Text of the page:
What to eat for Hashimoto’s Disease is a question I get from many of my clients. In fact, most of my 1:1 clients come to me as a result of a Hashimoto’s diagnosis or avascular necrosis. Interesting how these specific conditions I’ve struggled with are now the ones I treat the majority of my clients for.
A Hashimoto’s diagnosis be overwhelming to navigate because Hashimoto’s patients suffer from chronic fatigue and nutrient deficiency (primarily iron and low ferritin). And truthfully, traditional doctors and endocrinologists are clueless about treatment beyond prescribing levothyroxine and cytomel.
Hashimoto’s is an autoimmune disease of the thyroid where the immune system attacks healthy thyroid tissue. It’s diagnosed through simple blood work with high anti-body and TSH levels.
Many people with hypothyroidism have Hashimoto’s disease and don’t know it because their doctors assume the pills prescribed for both conditions are the same so they don’t bother testing for Hashimoto’s. However, it’s very important to know if you have Hashimoto’s disease because the immune system needs to be treated if you do in fact have it.
I receive many questions from people asking what to eat for Hashimoto’s which I’m sharing below. Remember this is general advice and not intended to diagnose or treat individuals.
What To Eat For Hashimoto’s Disease
The 4 pillars of eating for Hashimoto’s Disease (and any autoimmune disease) are gluten free, sugar free, processed free and enough of the right carbohydrates.
Most people by now know they should eat gluten free with Hashimoto’s disease. The research on this is well established. Those with Hashimoto’s thyroiditis have a greater possibility of having celiac disease and non-celiac gluten intolerance.
Gluten, a protein found in grains is found nearly in every food. It’s in flour-based foods such as pasta and bread, but it is also used as a filler in medications and supplements, it’s in personal care products and thanks to cross-contamination, it’s in grains that are marked gluten-free. Certified gluten free is the only real gluten free you can trust.
Modern day gluten is not the same gluten our ancestors ate. In order to create fluffier pastries and hardier wheat, scientists developed new hybrid strains of wheat that contain new forms of gluten not found in the original plants. Yes, wheat has been genetically modified.
Scientists were also able to deaminase gluten which allowed it to be dissolved into liquids and other products that didn’t previously contain gluten, like lunchmeat and shampoo. These two factors mean that we are not only eating a different kind of gluten than our ancestors, we are eating and being exposed to a lot more of it.
This modified protein causes problems with both your gut health and your immune system, creating a perfect storm for the development and progression of inflammatory and autoimmune diseases. Gluten is linked to more than 55 diseases. In a future post, I’ll talk about why this is.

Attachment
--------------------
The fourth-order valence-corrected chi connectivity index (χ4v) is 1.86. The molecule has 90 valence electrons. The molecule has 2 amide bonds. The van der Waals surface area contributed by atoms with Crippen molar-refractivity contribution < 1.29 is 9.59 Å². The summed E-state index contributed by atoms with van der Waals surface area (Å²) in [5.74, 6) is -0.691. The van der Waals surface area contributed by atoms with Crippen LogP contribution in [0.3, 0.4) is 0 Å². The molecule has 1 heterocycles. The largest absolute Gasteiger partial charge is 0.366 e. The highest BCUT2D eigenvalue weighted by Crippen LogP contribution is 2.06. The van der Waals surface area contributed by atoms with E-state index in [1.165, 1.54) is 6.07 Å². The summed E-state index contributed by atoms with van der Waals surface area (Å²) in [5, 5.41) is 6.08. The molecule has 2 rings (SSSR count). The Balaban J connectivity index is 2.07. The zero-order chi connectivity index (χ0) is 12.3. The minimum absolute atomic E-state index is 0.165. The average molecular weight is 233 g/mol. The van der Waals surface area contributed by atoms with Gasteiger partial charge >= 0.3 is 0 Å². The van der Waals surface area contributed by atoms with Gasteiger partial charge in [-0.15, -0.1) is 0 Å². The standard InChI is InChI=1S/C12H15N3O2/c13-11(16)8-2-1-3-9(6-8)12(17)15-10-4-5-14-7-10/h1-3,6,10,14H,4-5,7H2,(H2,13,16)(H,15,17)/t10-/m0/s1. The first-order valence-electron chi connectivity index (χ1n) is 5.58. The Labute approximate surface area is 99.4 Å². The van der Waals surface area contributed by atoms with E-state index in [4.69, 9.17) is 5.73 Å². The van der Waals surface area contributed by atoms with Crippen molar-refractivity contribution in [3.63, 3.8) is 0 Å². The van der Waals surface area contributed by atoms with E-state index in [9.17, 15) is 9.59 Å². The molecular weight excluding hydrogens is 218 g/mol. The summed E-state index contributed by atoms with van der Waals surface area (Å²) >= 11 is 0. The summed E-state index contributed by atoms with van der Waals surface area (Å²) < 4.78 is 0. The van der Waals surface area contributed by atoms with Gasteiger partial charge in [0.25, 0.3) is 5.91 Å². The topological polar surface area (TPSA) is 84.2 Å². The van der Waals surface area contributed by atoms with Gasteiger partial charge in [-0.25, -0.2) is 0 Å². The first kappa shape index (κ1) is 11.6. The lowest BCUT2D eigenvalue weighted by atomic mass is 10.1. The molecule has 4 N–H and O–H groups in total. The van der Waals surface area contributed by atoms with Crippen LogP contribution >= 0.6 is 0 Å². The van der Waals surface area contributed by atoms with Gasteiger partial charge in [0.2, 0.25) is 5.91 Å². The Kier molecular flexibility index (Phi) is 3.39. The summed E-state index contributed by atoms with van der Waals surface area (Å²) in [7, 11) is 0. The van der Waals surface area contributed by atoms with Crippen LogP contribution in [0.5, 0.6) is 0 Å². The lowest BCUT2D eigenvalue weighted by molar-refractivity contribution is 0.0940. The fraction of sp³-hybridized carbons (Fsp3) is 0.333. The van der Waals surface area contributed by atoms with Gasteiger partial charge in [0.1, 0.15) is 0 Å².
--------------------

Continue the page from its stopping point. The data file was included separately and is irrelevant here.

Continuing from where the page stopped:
Processed Free (including gluten free foods)
Processed foods have many chemicals. Natural flavors, artificial colors, artificial flavors, artificial sweeteners, butylated hydroxyanisole, high fructose corn syrup, corn syrup, sodium nitrates to name a few.
When someone is diagnosed with Hashimoto’s, they generally just replace gluten products with packaged gluten free foods. The problem is the chemicals in gluten free processed foods are just as inflammatory as the gluten containing ones.
If you’re purchasing a gluten free bread, read the back of the label. If you recognize the list of ingredients then it’s a good choice. If you’re not sure, it’s probably wiser you not put it in your body. In general, if a product has few ingredients and no added sugar it’s probably a good choice.
Added sugar is the number one inflammatory culprit linked to the increasing development of obesity, diabetes, heart disease, cancer and autoimmune diseases. The scary thing about sugar is it is hidden (like gluten) in everything.
When people cut added sugar from their diets in the 14 day sugar challenge, they notice a huge change in inflammation, joint pain, fatigue, mental clarity in just a few days. People who struggle with weight loss suddenly stop struggling too.
Spotting added sugar can be tricky, but it’s much easier now that the FDA requires food manufacturers to list added sugar as a separate line in the nutrition facts.
Does this mean fruit should be cut out? Absolutely not! Fruit is high in Vitamin C, high in antioxidants and has anti-inflammatory properties. Not to mention has a wealth of other vitamins and minerals our bodies need. Fruit should be consumed in moderation, not eliminated.
Eat enough of the right carbohydrates! This is very important with Hashimoto’s to support the conversion of thyroid hormones. You need carbs and vegetables are the best kind because they are anti-inflammatory.
Adding vegetables to your diet will not only support your thyroid and reduce inflammation, it feeds healthy gut bacteria to promote a stronger gut, supports the liver in reducing waste from the body, has important vitamins and minerals, aids with weight loss and so much more!
Carbs have gotten a bad rap with trendy diets like Keto which results in people cutting out the junk carbs and the good carbs like vegetables too. If you have Hashimoto’s disease, make sure you eat the right carbs!
Hashimoto’s Meal Plans
How would a meal plan with the 4 pillars for eating with Hashimoto’s disease change your life? Imagine…gluten free + processed free + sugar free + right carbs + delicious and easy meals delivered to your inbox every week!
Each week you get…
- 5 days of healthy meals and snacks to feed 2 people
- Printable grocery list
- An easy-to-follow meal prep plan
- Access to a private Facebook group for substitutions/questions
Don’t struggle with what to eat for Hashimoto’s disease any longer. Sign up for a yummy meal plan today and get started!